Learning Legal English

How do I learn legal English? Don’t make these mistakes.

Want to learn legal English? Here are 8 mistakes to avoid.

Making the decision to learn legal English will allow you to better understand an area of English that is difficult for native speakers to understand, nevermind non-natives. As such, there’s lots of information for both natives and non-natives about how to understand the legal language ‘legalese’ ranging from ‘helpful’ comments on forums to other ‘useful’ pieces of advice on blogs. However, as well-intentioned as this advice might be, there is a lot of bad advice out there. So bad, that I call them mistakes. In this post, I’ll tell you the 8 mistakes to avoid if you want to learn legal English. If you are making one of the mistakes I’ve listed below, I’ve suggested how you should learn legal English in a better way.

  1. Don’t ‘just’ learn legal vocabulary
  2. Don’t ‘just’ learn fixed phrases or legal collocations
  3. Don’t ‘just’ read
  4. Don’t ‘just’ read court judgements
  5. Don’t ‘just’ read or watch crime books or dramas
  6. Don’t do things in the wrong order
  7. Don’t assume all legal English books are the same
  8. Don’t think that learning legal English is quick or easy

Let’s investigate those in more detail.

1. Don’t ‘just’ learn legal vocabulary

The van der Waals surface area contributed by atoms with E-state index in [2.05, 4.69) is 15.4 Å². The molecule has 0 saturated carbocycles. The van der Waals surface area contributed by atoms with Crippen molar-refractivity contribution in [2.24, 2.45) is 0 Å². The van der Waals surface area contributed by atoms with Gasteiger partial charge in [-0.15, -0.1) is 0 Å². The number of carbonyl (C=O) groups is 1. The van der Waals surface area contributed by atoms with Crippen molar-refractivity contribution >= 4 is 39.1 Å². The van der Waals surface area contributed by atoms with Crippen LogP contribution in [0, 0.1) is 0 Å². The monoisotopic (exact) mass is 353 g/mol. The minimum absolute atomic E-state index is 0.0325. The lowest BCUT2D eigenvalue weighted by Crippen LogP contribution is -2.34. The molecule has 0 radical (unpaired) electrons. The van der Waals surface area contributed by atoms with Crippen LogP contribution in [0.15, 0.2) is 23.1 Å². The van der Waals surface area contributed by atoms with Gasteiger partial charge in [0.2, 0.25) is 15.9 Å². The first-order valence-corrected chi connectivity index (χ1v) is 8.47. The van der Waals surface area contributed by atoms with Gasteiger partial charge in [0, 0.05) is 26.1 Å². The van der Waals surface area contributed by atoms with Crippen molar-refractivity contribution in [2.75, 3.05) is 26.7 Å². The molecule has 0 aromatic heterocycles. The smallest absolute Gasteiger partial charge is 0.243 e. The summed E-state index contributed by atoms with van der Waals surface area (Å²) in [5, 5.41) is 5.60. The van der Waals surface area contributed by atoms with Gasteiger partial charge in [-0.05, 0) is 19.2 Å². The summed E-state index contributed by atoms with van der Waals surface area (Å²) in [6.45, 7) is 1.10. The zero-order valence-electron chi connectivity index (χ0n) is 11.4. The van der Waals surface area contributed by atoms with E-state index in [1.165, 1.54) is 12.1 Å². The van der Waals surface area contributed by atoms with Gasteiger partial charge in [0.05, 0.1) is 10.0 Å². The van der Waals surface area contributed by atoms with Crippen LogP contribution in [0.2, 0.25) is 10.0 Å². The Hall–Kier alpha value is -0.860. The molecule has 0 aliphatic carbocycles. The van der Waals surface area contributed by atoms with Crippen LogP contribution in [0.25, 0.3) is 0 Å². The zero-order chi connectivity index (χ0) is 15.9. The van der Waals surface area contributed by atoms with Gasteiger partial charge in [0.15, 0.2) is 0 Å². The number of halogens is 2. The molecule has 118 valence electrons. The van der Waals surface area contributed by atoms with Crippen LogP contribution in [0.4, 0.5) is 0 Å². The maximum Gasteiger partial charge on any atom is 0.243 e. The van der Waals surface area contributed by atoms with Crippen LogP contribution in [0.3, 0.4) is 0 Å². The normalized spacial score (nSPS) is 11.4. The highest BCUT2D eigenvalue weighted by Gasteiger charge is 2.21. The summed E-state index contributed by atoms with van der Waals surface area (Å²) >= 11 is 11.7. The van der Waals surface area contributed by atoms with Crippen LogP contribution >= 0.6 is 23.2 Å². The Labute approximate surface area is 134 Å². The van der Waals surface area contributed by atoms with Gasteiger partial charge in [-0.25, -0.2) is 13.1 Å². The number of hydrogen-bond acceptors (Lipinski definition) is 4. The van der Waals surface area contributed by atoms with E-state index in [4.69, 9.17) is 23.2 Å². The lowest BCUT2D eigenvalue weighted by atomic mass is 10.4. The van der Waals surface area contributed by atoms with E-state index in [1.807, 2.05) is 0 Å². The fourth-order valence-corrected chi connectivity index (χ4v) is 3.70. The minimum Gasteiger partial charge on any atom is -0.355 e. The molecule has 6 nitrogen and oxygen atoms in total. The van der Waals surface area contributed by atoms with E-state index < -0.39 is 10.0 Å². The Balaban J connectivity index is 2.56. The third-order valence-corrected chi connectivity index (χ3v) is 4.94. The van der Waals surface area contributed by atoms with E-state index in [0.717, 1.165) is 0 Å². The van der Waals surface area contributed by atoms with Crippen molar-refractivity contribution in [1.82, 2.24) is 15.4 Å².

A fundamental mistake that many learners make when it comes to legal English = legal English vocabulary. If we consider legal English to be a type of ‘language’ as many believe ‘legalese’ to be (see my post for more discussion on this), then just learning vocab is to ignore the rest of what makes up a language i.e. the grammar and syntax.

Another way of thinking about this is: if you just learn vocab, how would you hope to practice it? I can’t think of any examples when a client said to a lawyer, ‘please can you give me 10 terms to do with reps and warranties beginning with F please’ or ‘please define 5 legal adverbs beginning with here-’. Yet, most students learn in this way – learning legal English by just learning the vocabulary as if they were preparing for a test. These same students don’t think about how to communicate that vocabulary effectively. I’ve news for you, you can learn what the difference is between ‘therefore’ and ‘therefor’, but you are not learning legal English.